have moving pictures, games, and interactivity on
    pages that download in a reasonable amount of
    time.
  • A web page built using Flash might have cool
    buttons, or menu bars that change as you make
    choices. It could let you play a game, or do a
    drawing.
  • (http//www.bbc.co.uk/webwise/askbruce/articles/vi
    deo/flash_1.shtml)

7
History of Flash (http//en.wikipedia.org/wiki/Ad
obe_Flash)
  • FutureSplash Animator (Spring 10 April 1996) -
    initial version of Flash with basic editing tools
    and a timeline
  • Flash 1 (November 1996) - a Macromedia re-branded
    version of the FutureSplash Animator
  • Flash 2 (June 1997) - Released with Flash Player
    2, new features included the object library
  • Flash 3 (31 May 1998) - Released with Flash
    Player 3, new features included the movieclip
    element, JavaScript plug-in integration,
    transparency and an external stand alone player
  • Flash 4 (15 June 1999) - Released with Flash
    Player 4, new features included internal
    variables, an input field, advanced Actionscript,
    and streaming MP3
  • Flash 5 (24 August 2000) - Released with Flash
    Player 5, new features included ActionScript 1.0
    (based on ECMAScript, making it very similar to
    JavaScript in syntax), XML support, Smartclips
    (the precursor to components in Flash), HTML text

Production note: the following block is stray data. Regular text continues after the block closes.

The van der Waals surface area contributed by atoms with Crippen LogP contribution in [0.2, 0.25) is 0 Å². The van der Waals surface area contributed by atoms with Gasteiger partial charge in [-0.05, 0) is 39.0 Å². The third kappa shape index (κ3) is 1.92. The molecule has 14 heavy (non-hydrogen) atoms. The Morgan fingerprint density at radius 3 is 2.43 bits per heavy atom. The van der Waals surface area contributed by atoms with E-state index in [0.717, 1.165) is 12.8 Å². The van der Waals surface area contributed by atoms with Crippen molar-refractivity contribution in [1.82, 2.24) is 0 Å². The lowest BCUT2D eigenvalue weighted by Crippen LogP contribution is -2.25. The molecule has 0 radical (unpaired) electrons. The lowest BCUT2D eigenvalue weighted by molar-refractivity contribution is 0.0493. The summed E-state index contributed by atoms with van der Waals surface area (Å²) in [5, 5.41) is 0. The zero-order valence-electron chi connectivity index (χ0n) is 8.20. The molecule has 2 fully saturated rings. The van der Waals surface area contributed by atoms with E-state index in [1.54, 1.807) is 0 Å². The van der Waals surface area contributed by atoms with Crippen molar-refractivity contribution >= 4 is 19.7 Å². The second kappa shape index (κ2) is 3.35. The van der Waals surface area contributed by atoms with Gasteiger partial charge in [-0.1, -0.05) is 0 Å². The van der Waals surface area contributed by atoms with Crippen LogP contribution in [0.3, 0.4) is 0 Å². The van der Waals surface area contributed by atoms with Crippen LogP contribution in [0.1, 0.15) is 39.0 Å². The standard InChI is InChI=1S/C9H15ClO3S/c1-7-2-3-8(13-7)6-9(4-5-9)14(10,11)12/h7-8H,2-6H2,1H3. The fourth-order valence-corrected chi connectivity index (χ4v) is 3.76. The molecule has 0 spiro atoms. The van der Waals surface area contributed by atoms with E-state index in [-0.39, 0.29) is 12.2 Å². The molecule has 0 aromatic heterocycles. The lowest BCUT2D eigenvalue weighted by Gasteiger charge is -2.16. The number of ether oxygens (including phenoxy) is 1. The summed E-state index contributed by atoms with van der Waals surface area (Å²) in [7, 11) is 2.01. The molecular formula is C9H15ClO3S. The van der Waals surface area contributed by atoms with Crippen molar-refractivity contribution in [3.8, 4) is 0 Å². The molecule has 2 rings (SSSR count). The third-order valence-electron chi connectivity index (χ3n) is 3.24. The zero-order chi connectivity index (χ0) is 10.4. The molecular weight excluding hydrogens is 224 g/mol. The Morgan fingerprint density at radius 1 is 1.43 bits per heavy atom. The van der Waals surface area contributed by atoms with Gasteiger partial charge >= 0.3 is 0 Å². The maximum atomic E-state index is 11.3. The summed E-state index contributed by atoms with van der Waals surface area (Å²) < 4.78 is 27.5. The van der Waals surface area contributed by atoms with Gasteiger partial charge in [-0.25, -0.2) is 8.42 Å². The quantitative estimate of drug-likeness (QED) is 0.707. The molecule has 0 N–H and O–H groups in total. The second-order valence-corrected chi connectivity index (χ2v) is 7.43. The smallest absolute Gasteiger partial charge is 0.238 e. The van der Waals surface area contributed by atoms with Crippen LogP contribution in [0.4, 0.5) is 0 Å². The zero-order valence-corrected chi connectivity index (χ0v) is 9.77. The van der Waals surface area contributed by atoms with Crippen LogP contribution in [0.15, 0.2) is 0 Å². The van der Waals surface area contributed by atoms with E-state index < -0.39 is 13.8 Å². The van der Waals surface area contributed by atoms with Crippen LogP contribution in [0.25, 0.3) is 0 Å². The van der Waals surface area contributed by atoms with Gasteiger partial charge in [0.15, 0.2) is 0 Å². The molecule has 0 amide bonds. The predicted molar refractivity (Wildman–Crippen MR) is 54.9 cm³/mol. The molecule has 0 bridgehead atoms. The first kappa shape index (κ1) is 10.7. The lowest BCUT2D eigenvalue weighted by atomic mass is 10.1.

formatting added for dynamic text
  • Flash MX (ver 6) (15 March 2002) - Released with
    Flash Player 6, new features included a video
    codec (Sorenson Spark), Unicode, v1 UI
    Components, compression, ActionScript vector
    drawing API
  • Flash MX 2004 (ver 7) (9 September 2003) -
    Released with Flash Player 7, new features
    included Actionscript 2.0 (which enabled an
    object-oriented programming model for Flash),
    behaviors, extensibility layer (JSAPI), alias
    text support, timeline effects
  • Flash MX Professional 2004 (ver 7) (9 September
    2003) - Released with Flash Player 7, new
    features included all Flash MX 2004 features
    plus Screens (forms for non-linear state-based
    development and slides for organizing content in
    a linear slide format like PowerPoint), web
    services integration, video import wizard, Media
    Playback components (which encapsulate a complete